Italy: The wait for the next Conto Energia

28. March 2012 | Markets & Trends, Industry & Suppliers | By:  Shamsiah Ali-Oettinger/Sandra Enkhardt

The fourth Conto Energia may be replaced by a fifth Conto Energia this spring/summer, or so some investors speculate. Whether the fifth Conto really gets implemented, however, and the reprecussions for solar subsidies, remain open questions.

Jefferies have cautioned investors not to believe that a fifth Conto Energia is coming.

Analysts Jefferies, however, have released an update stating that they believe that the Italian market will be no more than two gigawatts in 2012 and sequentially lower in 2013. Italy has an installed PV base of 15 GW which amounts to €5.6 billion annually.The annual limit of €6 to 7 billion will remain probably and Jefferies says that as such, the Italian market may be limited to under two GW, mostly on rooftops. 

Jefferies have also cautioned investors not to believe that a fifth Conto Energia is coming. Averaldo Farri from the Italian Photovoltaic Industry Association GIFI has also said that what is believed to be the fifth Conto draft is merely a draft proposal from one of the many industry organizations.

At the end of January, the Italian government announced that its energy regulator, GSE, will not open a register for large-scale photovoltaic plants in the second half of 2012 and the transition period for solar installations on agricultural land will be shortened. This caused massive shock amongst investors.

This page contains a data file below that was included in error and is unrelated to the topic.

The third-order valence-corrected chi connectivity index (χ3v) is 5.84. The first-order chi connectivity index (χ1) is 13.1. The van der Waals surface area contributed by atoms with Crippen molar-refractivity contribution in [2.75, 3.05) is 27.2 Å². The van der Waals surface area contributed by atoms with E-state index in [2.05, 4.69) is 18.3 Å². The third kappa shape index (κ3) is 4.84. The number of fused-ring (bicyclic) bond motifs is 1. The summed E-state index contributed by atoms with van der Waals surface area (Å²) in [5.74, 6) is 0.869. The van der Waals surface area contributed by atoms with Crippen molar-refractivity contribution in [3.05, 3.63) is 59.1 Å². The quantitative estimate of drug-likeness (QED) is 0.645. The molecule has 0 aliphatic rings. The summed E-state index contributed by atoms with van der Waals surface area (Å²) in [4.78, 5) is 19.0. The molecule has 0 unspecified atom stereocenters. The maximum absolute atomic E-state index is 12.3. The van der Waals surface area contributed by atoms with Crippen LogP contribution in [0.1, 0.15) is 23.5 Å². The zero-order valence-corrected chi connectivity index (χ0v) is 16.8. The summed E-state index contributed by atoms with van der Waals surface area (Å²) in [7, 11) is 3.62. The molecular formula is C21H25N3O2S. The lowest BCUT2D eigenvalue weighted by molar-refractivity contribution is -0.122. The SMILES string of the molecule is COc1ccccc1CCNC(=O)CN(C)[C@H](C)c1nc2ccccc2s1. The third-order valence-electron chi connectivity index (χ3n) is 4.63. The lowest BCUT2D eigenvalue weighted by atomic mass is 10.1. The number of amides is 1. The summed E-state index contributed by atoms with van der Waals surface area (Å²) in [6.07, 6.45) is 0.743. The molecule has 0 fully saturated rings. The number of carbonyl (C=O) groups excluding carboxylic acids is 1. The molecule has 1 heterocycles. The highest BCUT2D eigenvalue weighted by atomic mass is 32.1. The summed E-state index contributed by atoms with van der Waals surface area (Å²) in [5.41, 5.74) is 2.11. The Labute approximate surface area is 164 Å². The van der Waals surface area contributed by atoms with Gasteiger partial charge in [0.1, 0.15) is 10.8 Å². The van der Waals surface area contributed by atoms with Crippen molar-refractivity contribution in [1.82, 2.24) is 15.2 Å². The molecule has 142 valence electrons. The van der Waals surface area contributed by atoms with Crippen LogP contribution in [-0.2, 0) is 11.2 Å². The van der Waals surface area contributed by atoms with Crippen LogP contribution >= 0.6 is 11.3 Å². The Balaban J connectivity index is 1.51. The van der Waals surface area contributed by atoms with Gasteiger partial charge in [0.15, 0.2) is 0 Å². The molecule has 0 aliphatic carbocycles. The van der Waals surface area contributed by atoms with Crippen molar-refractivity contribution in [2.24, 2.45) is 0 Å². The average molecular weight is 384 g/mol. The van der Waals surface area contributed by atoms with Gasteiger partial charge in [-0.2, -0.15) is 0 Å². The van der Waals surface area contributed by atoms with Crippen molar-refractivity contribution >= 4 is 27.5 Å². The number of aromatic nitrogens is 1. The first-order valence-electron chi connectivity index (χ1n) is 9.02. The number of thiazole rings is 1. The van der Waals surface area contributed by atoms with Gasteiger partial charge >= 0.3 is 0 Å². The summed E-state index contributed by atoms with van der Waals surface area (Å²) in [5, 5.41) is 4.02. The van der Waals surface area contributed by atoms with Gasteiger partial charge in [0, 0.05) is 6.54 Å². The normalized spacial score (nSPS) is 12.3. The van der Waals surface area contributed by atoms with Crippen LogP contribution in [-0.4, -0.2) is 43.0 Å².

How bad times are for solar farms in Italy is confirmed by Svenja Bartels, partner at the law firm Rödl & Partner in Padua, Italy. It is confirmed that ground-mounted installations on agricultural land will be subjected to huge limitations as of April. As originally stated, feed-in tariffs are to be only given when the installation occupied no more than 10% of the total land area and its capacity was not more than one MW. Exceptions are to be made for fallow land, but it is unclear how evidence could be provided in such a case, Bartels explained. Additionally, a planning permission should have been received before March, 29, 2011.

Bartels added that over the weekend the rules were officially released. There is a transition period for systems that do not comply with the regulations. The photovoltaic installations have 60 days to connect to the grid in order to receive FITs. After this period, only photovoltaic plants that comply with the above-mentioned conditions will be subsidised. However, even then, these plants will only be subsidised until September this year. Thereafter, they will no longer be entitled to FITs. Only solar installations on military land, should they be also classified as arable, will be excluded from these conditions, said Bartels.


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